Norfolk Professional Firefighters History
Local 1970 was first organized on April 20, 1970. Our first president was H. L. Verhaagen. Our number was later changed to 68 because that was our first number before we were forced to disband in 1918. Thanks President Verhaagen for all you’ve done.
On April 9, 1918, the firefighters of Norfolk, Virginia, Local 373 organized and were granted a charter by the International. The local functioned for a period of a year and made some progress towards getting the two platoon system. However, the City Council issued an order to disband the local. Not being a strong local, they were forced to disband to save their jobs.
In November, 1933, the firefighters of Norfolk again applied for a charter which was granted, and the new local started to operate. For a short time all seemed well. On February 10, 1934, the city administration issued orders #19, 20 & 21 which, in effect said that if the members continued their membership in the local they would be discharged. Representatives of the International went to Norfolk and met with city officials in an attempt to arrive at an amicable agreement; in this they were unsuccessful.
In order to permit the local to continue to operate, an injunction restraining the city from putting the rules into effect was granted by the lower court. On April 15, 1934, the Circuit Court of the city upheld the city’s contention relative to the rules. An appeal was made before the State Supreme Court of Appeals. The court in its decision said: “Police and Fire Departments are in a class apart. Both are at times charged with the preservation of public order, and for reasons they owe their undivided allegiance. The power of the city of complete control is imperatively necessary if discipline is to be maintained.” After the decision, the members were forced to comply with the rules. The International officers felt a great injustice was made by the court, which however, was in line with some recent anti-labor courts.
You can see many firefighters before us made great sacrifices. But, we shall not go away and hide; we will continue their and our struggle.
The first local in 1918 and the second in 1933 both were forced to disband. The story continues. . .
Some 22 years later in 1955 the Norfolk Firefighters still saw the need for a union and chartered Local 1214, signing up 180 out of 215 members. This local was led by a courageous firefighter, who was to be appointed president, Hubrecht L. Verhaagen. Other Local 1214 officers were Clyde Griffin, Secretary and Joe Kan, Treasurer.
After approximately one week the Director of Public Safety, Calvin Dalby, addressed all stations, by way of apparatus radios and required the off going shift to stay and hear his announcement. He talked for approximately 5 minutes to try to discourage union membership; evidently his threats worked, immediately firefighters started bailing out like the 82nd Airborne. So for the third time Norfolk firefighters were denied union membership.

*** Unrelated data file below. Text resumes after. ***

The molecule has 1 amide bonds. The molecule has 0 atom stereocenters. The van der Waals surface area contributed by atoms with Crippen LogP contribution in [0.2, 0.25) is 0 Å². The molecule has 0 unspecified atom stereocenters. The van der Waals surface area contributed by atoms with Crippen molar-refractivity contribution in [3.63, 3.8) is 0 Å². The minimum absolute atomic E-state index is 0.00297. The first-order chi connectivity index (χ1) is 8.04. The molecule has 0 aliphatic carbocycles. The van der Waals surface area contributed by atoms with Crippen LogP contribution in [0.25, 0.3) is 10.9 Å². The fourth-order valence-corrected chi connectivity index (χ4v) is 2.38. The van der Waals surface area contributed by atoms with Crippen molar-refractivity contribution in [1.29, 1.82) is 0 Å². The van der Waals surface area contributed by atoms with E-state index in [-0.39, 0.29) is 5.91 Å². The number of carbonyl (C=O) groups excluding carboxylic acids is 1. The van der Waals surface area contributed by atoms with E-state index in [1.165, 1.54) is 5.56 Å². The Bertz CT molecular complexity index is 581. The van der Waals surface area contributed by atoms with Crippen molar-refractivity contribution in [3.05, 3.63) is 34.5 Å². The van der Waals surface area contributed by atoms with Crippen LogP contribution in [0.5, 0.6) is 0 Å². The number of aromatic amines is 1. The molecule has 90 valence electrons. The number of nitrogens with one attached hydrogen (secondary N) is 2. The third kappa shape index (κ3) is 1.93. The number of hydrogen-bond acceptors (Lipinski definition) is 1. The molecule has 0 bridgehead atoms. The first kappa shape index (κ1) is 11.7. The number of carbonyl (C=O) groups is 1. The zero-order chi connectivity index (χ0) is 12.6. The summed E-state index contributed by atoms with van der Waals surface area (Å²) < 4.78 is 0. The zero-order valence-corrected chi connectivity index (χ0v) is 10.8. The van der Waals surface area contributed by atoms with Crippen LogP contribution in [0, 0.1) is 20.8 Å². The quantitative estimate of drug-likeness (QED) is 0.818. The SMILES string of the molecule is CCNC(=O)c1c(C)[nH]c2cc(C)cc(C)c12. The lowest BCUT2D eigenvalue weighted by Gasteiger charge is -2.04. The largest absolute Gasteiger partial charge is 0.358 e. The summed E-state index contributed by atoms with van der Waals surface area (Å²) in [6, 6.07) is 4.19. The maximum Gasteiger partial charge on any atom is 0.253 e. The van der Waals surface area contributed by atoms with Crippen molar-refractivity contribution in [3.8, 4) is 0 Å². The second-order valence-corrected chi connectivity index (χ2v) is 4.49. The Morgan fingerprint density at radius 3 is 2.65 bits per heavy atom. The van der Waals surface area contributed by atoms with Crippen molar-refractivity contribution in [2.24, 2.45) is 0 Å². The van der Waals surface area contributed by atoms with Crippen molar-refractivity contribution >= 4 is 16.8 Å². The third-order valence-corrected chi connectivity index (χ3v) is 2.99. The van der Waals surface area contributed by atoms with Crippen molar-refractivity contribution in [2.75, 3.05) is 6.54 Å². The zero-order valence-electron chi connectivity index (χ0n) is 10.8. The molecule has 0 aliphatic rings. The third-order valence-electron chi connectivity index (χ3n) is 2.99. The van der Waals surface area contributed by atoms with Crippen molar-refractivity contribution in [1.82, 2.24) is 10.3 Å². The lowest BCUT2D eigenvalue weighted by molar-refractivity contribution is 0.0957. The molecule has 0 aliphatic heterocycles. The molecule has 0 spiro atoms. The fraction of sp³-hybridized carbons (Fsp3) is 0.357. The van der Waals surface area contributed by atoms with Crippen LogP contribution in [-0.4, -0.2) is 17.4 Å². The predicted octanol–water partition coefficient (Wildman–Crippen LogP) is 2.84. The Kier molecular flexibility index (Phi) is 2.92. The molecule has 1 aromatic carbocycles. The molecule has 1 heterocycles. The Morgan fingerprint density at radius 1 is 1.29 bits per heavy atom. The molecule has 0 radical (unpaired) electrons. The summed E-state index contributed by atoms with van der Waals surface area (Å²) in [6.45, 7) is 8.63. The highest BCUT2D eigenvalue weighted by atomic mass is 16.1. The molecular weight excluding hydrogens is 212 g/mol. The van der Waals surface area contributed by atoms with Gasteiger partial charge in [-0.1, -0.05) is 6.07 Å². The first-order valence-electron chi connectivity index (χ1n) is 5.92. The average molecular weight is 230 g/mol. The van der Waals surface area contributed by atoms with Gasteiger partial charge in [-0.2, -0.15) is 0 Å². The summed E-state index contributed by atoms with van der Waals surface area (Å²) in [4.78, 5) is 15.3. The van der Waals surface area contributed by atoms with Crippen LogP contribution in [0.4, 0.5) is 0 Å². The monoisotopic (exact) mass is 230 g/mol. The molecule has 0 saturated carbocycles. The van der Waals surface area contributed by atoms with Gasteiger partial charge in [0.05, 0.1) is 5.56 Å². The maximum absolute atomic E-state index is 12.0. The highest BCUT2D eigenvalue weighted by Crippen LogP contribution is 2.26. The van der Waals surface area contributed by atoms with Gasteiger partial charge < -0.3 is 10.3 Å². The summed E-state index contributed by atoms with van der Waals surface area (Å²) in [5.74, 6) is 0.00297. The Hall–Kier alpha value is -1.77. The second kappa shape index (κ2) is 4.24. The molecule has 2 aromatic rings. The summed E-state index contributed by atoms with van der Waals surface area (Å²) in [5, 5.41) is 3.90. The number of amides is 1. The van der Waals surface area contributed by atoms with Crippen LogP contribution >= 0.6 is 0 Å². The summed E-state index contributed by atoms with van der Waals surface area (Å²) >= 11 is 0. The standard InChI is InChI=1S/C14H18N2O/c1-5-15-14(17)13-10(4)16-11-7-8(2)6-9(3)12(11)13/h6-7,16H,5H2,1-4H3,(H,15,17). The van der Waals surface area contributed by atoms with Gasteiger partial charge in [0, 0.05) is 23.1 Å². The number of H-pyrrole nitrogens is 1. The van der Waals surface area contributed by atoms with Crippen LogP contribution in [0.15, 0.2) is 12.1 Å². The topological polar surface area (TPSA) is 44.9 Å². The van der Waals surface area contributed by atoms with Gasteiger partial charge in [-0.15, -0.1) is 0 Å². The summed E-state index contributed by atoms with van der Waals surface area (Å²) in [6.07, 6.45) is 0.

A lucky break came in 1969, when a federal court ruled in Charlotte, N. C. that public employees could be represented by a labor union. In the next few weeks Capt. Alvin Carroll of Engine #15 and the ever present Hubrecht Verhaagen, of Salvage #1 at (original) Station #6 started contacting various firefighters with enough backbone to try for a fourth time. When Chief Lawrence Wilson found out about the organizing, he had all firefighters fill out a paper containing 3 questions, 2 of which were, “Do you belong to a union? Would you join a union?” Most firefighters lied on the form, maybe to protect their jobs. But, Verhaagen, Hardy Daniels and the few that told the truth were immediately transferred. Now that wasn’t for punishment, it was just their time for transfer, right? But they didn’t scare that easily and Verhaagen was appointed president, Gilbert Wilkerson was temporary secretary and Hardy Daniels temporary treasurer and Local 1970 was chartered on April 20, 1970.
A staff representative from the International Association of Firefighters went before city council and was actually told by the city attorney that the federal decision in Charlotte, N.C. does not apply in the City of Norfolk. Local 1970 then went to federal court and on April 23, 1971 received a favorable decision abolishing the city’s ruling on unionism.
Local 1970 appointed their permanent officers Verhaagen, President, Dick Sieber, Secretary, Hardy Daniels, Treasurer, Arnold Salzman and Clyde Griffin, Vice Presidents and began their long journey toward equality, with approximately 80 members. It took a few years to get on our feet, (believe me there were times they felt like throwing in the towel); it was extremely hard, knocking heads all day at City Hall and then coming back to the Fire Stations to listen to criticism from people who never lifted a finger to help.
After Verhaagen decided to step down, Randy Lassiter was voted in as president. Randy helped put this local on the map by his tireless efforts in helping gain many new benefits: Heart & Lung Bill, Grievance procedure, ERC. At the Baltimore Convention Randy petitioned the membership of the IAFF to give us our original number and it was approved, so from then on we were Local 68.
Local 68 is well respected statewide and nationally as one of the most progressive locals, with years of knowledge and a very capable staff of officers it is a union all members can be proud of and to be associated with.
To the brothers before me who spent so much time, money and punishment all that can be said is, “Your efforts were not in vain, and I am extremely proud to call you my brother.”